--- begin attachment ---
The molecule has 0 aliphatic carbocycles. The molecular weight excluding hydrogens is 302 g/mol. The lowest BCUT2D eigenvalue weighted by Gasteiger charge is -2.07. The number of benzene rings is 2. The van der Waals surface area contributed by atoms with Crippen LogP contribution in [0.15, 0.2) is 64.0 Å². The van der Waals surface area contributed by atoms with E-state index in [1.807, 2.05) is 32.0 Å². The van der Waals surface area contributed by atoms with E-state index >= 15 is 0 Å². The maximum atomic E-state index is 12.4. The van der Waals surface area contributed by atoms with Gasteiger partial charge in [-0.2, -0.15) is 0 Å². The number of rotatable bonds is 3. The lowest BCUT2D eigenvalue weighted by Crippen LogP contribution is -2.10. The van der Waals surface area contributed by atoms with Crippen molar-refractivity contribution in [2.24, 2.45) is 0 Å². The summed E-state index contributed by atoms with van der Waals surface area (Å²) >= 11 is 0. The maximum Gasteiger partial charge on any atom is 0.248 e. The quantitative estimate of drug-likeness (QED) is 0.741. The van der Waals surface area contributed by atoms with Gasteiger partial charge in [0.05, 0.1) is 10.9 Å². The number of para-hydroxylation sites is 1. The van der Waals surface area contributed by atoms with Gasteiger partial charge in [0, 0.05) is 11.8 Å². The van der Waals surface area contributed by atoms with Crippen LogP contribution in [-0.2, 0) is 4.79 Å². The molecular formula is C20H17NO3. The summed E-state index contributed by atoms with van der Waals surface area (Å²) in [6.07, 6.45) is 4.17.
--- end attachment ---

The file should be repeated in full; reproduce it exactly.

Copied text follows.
The molecule has 0 aliphatic carbocycles. The molecular weight excluding hydrogens is 302 g/mol. The lowest BCUT2D eigenvalue weighted by Gasteiger charge is -2.07. The number of benzene rings is 2. The van der Waals surface area contributed by atoms with Crippen LogP contribution in [0.15, 0.2) is 64.0 Å². The van der Waals surface area contributed by atoms with E-state index in [1.807, 2.05) is 32.0 Å². The van der Waals surface area contributed by atoms with E-state index >= 15 is 0 Å². The maximum atomic E-state index is 12.4. The van der Waals surface area contributed by atoms with Gasteiger partial charge in [-0.2, -0.15) is 0 Å². The number of rotatable bonds is 3. The lowest BCUT2D eigenvalue weighted by Crippen LogP contribution is -2.10. The van der Waals surface area contributed by atoms with Crippen molar-refractivity contribution in [2.24, 2.45) is 0 Å². The summed E-state index contributed by atoms with van der Waals surface area (Å²) >= 11 is 0. The maximum Gasteiger partial charge on any atom is 0.248 e. The quantitative estimate of drug-likeness (QED) is 0.741. The van der Waals surface area contributed by atoms with Gasteiger partial charge in [0.05, 0.1) is 10.9 Å². The number of para-hydroxylation sites is 1. The van der Waals surface area contributed by atoms with Gasteiger partial charge in [0, 0.05) is 11.8 Å². The van der Waals surface area contributed by atoms with Crippen LogP contribution in [-0.2, 0) is 4.79 Å². The molecular formula is C20H17NO3. The summed E-state index contributed by atoms with van der Waals surface area (Å²) in [6.07, 6.45) is 4.17.